In the Maryville District, the Rev. Charles Maynard will be walking and the Rev. Randy Pasqua will be biking for a campaign they call “The Next Mile.” The pastors will travel across the district during the week of April 21 — which has been dubbed “INM Activity Week,” said Collins. “World Malaria Day” also falls on April 25.
Maynard, Maryville District superintendent, and Pasqua, executive director of Holston Conference Camp and Retreat Ministries, will visit churches during their week-long trek, raising money and awareness for the malaria-smiting mission.
At Kendricks Creek UMC in Kingsport, Tenn., the Rev. Susan Lankford looked for a way to “put a face” on the life-saving initiative. She chose the youngest member of the church – two-year-old Evie Crow – and brought her before the church.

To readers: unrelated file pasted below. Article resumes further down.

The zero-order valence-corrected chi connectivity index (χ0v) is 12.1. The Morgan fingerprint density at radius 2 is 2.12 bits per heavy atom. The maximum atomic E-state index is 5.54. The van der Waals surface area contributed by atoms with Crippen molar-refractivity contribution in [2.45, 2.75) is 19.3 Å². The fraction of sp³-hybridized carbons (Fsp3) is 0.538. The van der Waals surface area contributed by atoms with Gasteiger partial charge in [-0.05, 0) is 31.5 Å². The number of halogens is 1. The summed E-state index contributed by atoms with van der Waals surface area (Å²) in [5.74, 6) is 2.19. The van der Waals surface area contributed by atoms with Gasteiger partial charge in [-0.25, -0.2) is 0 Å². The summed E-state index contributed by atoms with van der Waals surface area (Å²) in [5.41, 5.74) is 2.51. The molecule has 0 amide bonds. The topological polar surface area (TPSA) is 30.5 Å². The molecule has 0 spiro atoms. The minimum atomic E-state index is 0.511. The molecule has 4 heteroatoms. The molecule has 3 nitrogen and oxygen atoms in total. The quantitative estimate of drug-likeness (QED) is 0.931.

“This is our precious child,” Lankford told the congregation. “If I told you that Evie might die, but $10 would save her life, who would not pull it out of their pockets?”
To date, Kendricks Creek – a congregation with 90 in average worship attendance – is among the top givers in the Kingsport District, raising $1,256 for the “Evie Fund,” Lankford said.
POOL NOODLES & PENNIES
Several churches have created special events to help fight the disease that kills so many children overseas.
Annette Spence is the communicator for the Holston conference.
Church Street UMC in Knoxville, Tenn., planned a special lunch with children’s art, music, and drama – and an opportunity to take a “swat” at a giant mosquito. The mosquito was the Rev. Darryll Rasnake in costume. The children (and their parents) donated $450 just for the fun of pelting the pastor with foam “pool noodles.”